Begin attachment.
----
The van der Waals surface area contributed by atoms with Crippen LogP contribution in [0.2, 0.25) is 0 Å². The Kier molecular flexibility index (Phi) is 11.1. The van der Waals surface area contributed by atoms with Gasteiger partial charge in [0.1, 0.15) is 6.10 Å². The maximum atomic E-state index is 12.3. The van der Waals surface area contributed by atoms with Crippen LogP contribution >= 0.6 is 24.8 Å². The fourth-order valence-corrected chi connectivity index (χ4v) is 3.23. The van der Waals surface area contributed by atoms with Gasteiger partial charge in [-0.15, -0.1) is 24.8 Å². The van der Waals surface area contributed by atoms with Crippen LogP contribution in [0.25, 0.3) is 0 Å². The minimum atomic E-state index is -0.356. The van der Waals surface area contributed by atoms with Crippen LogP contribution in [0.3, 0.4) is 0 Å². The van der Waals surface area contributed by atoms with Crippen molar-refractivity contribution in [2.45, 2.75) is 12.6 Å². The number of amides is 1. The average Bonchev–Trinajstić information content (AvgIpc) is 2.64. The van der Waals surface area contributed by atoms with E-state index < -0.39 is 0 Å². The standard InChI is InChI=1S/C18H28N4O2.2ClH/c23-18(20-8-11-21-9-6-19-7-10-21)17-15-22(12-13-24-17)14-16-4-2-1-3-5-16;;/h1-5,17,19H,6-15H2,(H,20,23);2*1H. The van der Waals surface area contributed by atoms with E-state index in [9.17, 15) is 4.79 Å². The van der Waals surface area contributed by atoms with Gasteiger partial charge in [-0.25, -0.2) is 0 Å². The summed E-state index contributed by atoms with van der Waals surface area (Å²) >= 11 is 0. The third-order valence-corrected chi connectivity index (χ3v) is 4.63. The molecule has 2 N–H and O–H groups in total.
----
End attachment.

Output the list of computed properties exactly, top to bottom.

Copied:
The van der Waals surface area contributed by atoms with Crippen LogP contribution in [0.2, 0.25) is 0 Å². The Kier molecular flexibility index (Phi) is 11.1. The van der Waals surface area contributed by atoms with Gasteiger partial charge in [0.1, 0.15) is 6.10 Å². The maximum atomic E-state index is 12.3. The van der Waals surface area contributed by atoms with Crippen LogP contribution >= 0.6 is 24.8 Å². The fourth-order valence-corrected chi connectivity index (χ4v) is 3.23. The van der Waals surface area contributed by atoms with Gasteiger partial charge in [-0.15, -0.1) is 24.8 Å². The van der Waals surface area contributed by atoms with Crippen LogP contribution in [0.25, 0.3) is 0 Å². The minimum atomic E-state index is -0.356. The van der Waals surface area contributed by atoms with Crippen LogP contribution in [0.3, 0.4) is 0 Å². The van der Waals surface area contributed by atoms with Crippen molar-refractivity contribution in [2.45, 2.75) is 12.6 Å². The number of amides is 1. The average Bonchev–Trinajstić information content (AvgIpc) is 2.64. The van der Waals surface area contributed by atoms with E-state index < -0.39 is 0 Å². The standard InChI is InChI=1S/C18H28N4O2.2ClH/c23-18(20-8-11-21-9-6-19-7-10-21)17-15-22(12-13-24-17)14-16-4-2-1-3-5-16;;/h1-5,17,19H,6-15H2,(H,20,23);2*1H. The van der Waals surface area contributed by atoms with E-state index in [9.17, 15) is 4.79 Å². The van der Waals surface area contributed by atoms with Gasteiger partial charge in [-0.25, -0.2) is 0 Å². The summed E-state index contributed by atoms with van der Waals surface area (Å²) >= 11 is 0. The third-order valence-corrected chi connectivity index (χ3v) is 4.63. The molecule has 2 N–H and O–H groups in total.